The answer is similar to the reasons the individual fails with their fitness objectives; a lack of clear goals, a lack of accountability, organisational inertia, and an inability to form the habits or processes that guide the business towards its digital goals. Just as the individual may go through a vicious cycle of paying gym membership, buying expensive running shoes or shopping at expensive health stores without any results to show, the organisation can find itself wasting budgets on new software and tooling without having the supporting culture in place to become digitally-oriented manufacturing business.

Digital transformation, therefore, isn’t just about technology – culture and mindset deserve equal prioritisation. It’s your people that will really drive the digital mindset by sharing skills and learnings and breaking through any resistances they encounter in their own development.

What are the steps for overcoming resistance?

If you are seeking to lead your organisation towards a new digital era, there are five common steps that can help you to break through the inevitable resistance and make sustainable change.

  1. Establish your motive. Why is transformation important to your business? There will always be reasons to delay transformation programmes, but understanding the reasons why it’s so essential will help to create the urgency needed to follow through.
  2. Set realistic goals. Where do you want your business to be in one year? Five years? Change never comes overnight; it’s a gradual process that produces results over a longer time-frame. Don’t let unrealistic expectations become part of your resistance.
  3. Choose the right resources. A transformation programme needs to be well resourced in order to produce the required results. This covers everything from finding the right digital platform to support your business’ applications and devices, through to making sure you have the skills and systems in place to optimise those resources.
  4. Make a positive mindset your default. Change is hard and invariably brings great uncertainty. Your team needs to be aware of what’s involved and share your vision for why change is desirable. Only then will they be motivated to push through the resistance with you.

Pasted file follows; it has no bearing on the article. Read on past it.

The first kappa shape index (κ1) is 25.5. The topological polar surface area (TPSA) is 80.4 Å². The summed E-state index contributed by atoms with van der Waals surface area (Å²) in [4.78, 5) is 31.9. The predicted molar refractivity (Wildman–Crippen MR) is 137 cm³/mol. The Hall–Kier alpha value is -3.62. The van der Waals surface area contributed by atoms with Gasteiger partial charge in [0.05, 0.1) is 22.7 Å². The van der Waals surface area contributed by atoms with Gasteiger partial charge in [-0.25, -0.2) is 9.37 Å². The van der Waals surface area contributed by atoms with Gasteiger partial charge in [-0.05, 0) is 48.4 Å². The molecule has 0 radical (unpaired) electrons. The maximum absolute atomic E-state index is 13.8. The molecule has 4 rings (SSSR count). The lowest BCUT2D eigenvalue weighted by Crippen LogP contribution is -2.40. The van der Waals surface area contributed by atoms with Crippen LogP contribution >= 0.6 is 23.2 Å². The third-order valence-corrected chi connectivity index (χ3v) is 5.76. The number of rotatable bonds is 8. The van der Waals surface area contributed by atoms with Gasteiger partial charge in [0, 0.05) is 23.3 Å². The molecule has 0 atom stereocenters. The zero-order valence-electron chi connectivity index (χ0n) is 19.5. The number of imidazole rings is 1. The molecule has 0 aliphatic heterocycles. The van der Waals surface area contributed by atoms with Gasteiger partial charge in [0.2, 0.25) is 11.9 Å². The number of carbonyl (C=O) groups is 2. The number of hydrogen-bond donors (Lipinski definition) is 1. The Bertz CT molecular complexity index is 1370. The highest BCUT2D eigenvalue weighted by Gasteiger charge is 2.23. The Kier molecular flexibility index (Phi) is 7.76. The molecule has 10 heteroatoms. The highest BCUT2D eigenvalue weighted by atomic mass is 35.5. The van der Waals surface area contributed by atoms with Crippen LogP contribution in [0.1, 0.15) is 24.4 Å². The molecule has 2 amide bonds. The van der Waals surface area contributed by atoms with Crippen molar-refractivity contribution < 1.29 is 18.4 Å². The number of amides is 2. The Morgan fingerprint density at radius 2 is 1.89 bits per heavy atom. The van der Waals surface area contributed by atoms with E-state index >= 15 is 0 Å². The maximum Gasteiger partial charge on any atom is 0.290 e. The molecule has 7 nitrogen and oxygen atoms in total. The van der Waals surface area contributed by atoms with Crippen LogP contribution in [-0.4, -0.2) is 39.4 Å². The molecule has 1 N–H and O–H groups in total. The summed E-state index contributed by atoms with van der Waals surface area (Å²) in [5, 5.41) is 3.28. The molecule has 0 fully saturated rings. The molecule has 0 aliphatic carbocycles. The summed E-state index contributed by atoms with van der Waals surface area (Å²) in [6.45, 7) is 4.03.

5. Be disciplined with your habits. Importantly, you need to make provision to fight inertia as it’s too easy to fall back into the ‘old way’ of doing things. Support and training can help your staff to overcome the challenges they will face, and help to embed the positive habits that support the broader transformation process.

Training up for transformation

Leading change in your organisation involves a broad scope, covering people, processes, and technology. Making positive changes in each of these areas cannot be rushed – they need a vision and set of positive reinforcements to make them a deep-rooted part of how your organisation operates.

Your ability to digitally transform will be greatly enhanced with the right support and accountability in place. Rockwell Automation can support your efforts by offering the frameworks, tooling and expertise that will help optimise your organisation’s time, resource and investment. We understand the journey you face, and support you to start with the small steps and build your strength and stamina over time to tackle the bigger challenges.

Together we can identify, plan for and push through the areas of resistance that will hold back your transformation efforts and create healthy and lasting positive change for your business. After all, digital transformation is a marathon, not a sprint.

To take the next steps on your digital transformation journey, take a look at Rockwell Automation’s consulting and integration service, where you’ll find industry- and technology-specific expertise to address your unique challenges.